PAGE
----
The age of reimagining nature

Beavers build dams and humans cities, but only one of them is considered nature’s great engineer. Birds have accepted cities to be a part of the natural landscape, so why don’t we see it like that? Flipping this mindset could change, well, everything.



It’s a common misconception that humans have derailed themselves from nature. We tend to think that natural is good and pure, whereabouts human-made, artificial things are bad. This kind of thinking forgets that humans are, and always have been, part of the ecosystem of this planet, that we’re products of nature with millions of years of evolution behind us. So why are human-made things not considered natural then?

Humans are a unique, highly conscious species on this planet. We’ve always had a need to find meaning, and one of the ways to make sense of the world has come in the form of belief systems. Take Christianity, which proposes that God created man in His image; there’s no denying this has been a big influencer for our so-called separation from nature. Throughout history, this mindset gave rise to anthropocentrism: a belief that humans are the most important entity in the universe. This mindset molded the cultures in Europe and spread to the world through colonialism. We saw ourselves above the natural order of things and wilderness was something to be tamed and scared off.  Though religions don’t dictate our lives predominantly anymore, the heritage still lingers on strongly in our everyday lives and we’ve become conditioned to see ourselves detached from nature.


We never actually became denatured. We just entered an adolescent phase in our evolution, and in our egocentric arrogance defined ourselves out of it. We started exploring with our new found skills and freedom provided by our own intelligence.Paradoxically, our technology kept on evolving but our way of thinking didn’t, and we started creating things out of context.

Take plastic for example. There’s nothing wrong with it, the materials are derived from natural sources and it’s working just as it is designed: durable, cheap and keeping our foods fresh. But since we didn’t consider ourselves and our creations part of the natural world, this led to massive mismanagement. If we would have created plastic in the context of the planet’s ecosystem, results would have been different. It’s not human characteristics that are damaging to nature, it is our culture that has conditioned us to environmental degradation.


For reasons unknown, the natural creativity that is bigger than any of us has intended us to evolve this way. Nature is the most complicated high-tech entity that has ever existed and will continue to exist,  maybe it got impatient with slow natural selection and decided to speed things up. But evolution has always been messy and chaotic and even the smartest entity does make mistakes, just think about the huge number of extinct plants and animals. Who is to say we’re not going to be one of them? There have been 5 mass extinctions already on this planet and humans are currently speeding up the sixth one by burning millions of years worth of living organisms as fossil fuels. Nature is ever-present and, with or without us, our planet will keep on evolving.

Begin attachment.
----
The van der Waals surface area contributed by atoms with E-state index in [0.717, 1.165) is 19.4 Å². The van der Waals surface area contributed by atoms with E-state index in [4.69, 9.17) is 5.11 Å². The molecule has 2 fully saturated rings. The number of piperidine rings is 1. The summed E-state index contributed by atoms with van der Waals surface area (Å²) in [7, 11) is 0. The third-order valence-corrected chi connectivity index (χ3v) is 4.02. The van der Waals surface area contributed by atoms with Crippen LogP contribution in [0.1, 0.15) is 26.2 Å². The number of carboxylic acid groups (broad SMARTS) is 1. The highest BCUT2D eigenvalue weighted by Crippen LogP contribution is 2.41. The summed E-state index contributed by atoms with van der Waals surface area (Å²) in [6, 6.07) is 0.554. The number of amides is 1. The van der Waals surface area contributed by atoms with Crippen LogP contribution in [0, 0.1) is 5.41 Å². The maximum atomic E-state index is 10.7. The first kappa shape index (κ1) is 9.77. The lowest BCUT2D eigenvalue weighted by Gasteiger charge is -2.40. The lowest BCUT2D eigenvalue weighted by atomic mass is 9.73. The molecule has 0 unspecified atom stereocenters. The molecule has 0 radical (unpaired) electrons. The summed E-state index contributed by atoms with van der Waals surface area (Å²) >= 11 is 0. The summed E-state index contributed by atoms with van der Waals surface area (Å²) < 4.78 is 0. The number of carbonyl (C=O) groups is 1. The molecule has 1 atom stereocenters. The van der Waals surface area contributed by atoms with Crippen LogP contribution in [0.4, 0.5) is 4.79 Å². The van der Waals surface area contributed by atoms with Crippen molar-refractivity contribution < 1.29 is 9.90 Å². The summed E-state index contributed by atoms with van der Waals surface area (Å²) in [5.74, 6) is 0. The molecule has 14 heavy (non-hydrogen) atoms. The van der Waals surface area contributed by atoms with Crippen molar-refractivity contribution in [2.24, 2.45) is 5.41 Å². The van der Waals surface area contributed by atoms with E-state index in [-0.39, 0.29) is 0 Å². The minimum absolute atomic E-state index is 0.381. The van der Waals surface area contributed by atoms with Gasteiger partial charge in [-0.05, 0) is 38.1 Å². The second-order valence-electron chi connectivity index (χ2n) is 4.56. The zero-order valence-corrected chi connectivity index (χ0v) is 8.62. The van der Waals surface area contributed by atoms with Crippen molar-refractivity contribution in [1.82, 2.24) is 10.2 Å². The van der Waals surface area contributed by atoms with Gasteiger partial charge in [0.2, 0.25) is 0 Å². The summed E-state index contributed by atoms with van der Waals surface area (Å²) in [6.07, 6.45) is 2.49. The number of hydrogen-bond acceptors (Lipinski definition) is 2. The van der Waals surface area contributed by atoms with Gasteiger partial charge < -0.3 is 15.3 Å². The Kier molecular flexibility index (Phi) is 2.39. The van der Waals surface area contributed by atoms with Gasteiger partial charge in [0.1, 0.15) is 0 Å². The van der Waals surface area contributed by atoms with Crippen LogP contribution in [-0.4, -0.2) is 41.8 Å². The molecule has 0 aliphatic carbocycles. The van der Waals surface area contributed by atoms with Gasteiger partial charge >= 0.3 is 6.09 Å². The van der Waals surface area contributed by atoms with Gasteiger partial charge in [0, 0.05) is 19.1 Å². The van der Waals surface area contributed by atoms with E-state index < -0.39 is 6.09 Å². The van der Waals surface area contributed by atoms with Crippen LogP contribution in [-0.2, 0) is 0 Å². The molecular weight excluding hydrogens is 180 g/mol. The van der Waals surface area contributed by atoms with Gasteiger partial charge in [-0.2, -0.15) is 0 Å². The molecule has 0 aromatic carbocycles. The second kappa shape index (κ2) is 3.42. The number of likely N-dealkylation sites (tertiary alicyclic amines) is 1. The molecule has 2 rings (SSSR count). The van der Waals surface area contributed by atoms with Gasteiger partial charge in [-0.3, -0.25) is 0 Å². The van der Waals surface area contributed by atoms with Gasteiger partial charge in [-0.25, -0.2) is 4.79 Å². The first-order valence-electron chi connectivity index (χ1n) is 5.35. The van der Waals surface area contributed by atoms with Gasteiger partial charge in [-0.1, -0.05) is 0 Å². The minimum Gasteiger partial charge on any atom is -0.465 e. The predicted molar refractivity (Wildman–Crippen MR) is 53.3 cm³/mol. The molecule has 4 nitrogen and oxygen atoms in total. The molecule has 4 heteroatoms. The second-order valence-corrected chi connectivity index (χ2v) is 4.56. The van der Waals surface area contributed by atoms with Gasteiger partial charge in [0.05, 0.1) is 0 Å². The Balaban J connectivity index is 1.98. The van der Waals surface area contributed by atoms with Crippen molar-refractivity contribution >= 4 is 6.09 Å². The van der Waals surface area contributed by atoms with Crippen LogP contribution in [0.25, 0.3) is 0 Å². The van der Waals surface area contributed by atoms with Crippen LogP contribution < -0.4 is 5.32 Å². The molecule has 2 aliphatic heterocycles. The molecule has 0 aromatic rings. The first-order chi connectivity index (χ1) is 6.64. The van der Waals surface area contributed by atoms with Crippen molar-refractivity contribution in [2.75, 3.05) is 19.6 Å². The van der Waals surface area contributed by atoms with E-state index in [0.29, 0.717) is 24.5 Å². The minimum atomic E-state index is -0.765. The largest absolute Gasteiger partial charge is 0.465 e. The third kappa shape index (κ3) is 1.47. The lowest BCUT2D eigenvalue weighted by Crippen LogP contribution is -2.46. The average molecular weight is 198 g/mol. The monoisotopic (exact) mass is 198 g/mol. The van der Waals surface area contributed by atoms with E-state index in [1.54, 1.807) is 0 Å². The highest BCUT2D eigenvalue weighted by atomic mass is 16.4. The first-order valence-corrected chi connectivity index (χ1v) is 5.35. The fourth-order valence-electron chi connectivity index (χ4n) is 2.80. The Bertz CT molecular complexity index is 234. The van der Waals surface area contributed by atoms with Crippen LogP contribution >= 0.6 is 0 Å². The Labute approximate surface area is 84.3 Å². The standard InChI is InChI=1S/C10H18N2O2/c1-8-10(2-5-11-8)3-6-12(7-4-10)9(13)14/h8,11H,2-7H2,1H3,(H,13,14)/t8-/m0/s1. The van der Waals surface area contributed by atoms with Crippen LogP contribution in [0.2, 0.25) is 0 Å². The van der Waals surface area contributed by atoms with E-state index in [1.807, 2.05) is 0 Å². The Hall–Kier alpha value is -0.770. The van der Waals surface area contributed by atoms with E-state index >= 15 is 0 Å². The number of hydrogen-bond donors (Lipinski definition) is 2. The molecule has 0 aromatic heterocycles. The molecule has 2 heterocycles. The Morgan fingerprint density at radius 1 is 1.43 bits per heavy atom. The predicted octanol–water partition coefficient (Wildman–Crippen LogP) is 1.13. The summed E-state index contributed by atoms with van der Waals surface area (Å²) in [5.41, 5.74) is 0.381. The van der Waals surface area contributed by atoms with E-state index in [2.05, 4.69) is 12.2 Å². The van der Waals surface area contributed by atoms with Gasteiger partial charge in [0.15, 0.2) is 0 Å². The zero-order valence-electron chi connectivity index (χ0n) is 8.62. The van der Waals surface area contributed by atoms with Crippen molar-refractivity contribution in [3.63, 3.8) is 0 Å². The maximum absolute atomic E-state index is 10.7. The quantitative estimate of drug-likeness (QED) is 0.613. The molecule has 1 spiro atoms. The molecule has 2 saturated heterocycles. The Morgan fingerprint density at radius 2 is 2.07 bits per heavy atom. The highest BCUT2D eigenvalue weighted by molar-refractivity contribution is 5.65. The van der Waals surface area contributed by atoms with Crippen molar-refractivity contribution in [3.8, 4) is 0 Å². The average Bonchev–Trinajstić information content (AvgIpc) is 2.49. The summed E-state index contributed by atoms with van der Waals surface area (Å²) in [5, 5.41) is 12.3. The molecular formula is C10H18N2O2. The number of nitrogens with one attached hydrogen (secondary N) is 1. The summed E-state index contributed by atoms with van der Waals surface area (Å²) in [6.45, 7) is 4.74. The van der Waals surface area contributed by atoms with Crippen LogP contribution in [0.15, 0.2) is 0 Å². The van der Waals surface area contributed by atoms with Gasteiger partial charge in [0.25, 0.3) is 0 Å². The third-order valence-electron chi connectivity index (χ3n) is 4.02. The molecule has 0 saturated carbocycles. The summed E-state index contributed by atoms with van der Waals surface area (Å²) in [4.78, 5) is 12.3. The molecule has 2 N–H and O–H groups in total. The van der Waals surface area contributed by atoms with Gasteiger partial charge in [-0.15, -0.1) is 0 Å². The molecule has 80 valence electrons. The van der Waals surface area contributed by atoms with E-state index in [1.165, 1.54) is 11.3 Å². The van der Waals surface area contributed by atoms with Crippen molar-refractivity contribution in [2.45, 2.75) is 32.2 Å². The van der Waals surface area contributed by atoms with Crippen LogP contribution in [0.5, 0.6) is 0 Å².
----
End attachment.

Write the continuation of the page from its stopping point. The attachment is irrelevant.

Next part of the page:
“ It’s not human characteristics that are damaging to nature, it is our culture that has conditioned us to environmental degradation.”


Luckily, as a species, we’re maturing and learning from our mistakes. Previously, we had very little understanding of how the living world worked but that has changed now. The same exponential, technological growth that has been fundamental to the destruction of this planet is the same tool that has come to help us understand nature and find new, stronger solutions. We might be capable of massive damage, but we’re also capable of creating great abundance. It’s a human trait to be focused on the negative flip side. Without our ability to envision and dream, we would have never aspired to capture naturally occurring energy or genetically engineer our food to be more nutrient.

While our smartphones, TVs, and laptops seem to be faraway from natural creations, they’re powered by the same electricity that occurs in thunderstorms and is also a way for trees to communicate with each other. The same trees, who have created a network for communication looking not so different from our Internet. We think technology is the biggest competitor for nature, but nature is innate and it has intuitively come into our designs.


If we look beyond the turmoil that is happening on our planet, we will notice that a new level conscious awareness is rising. Access to information has challenged our out-dated notions and when something becomes visible, it’s no longer acceptable. More than ever before, we are aware of our own existence. By changing the mindset and understanding that everything we do is a part of the natural world, we create a new sense of responsibility and a design process that supports sustainable growth: everything will be automatically circular. We would become more in tune with our surroundings and every creation would have a place in this world.

We can even incorporate this into our daily lives. So wherever you are reading this, stop for a moment, look around you and think about this new definition of a natural world. Are you starting to feel the difference?


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Brands and Innovation         Amsterdam Fashion Institute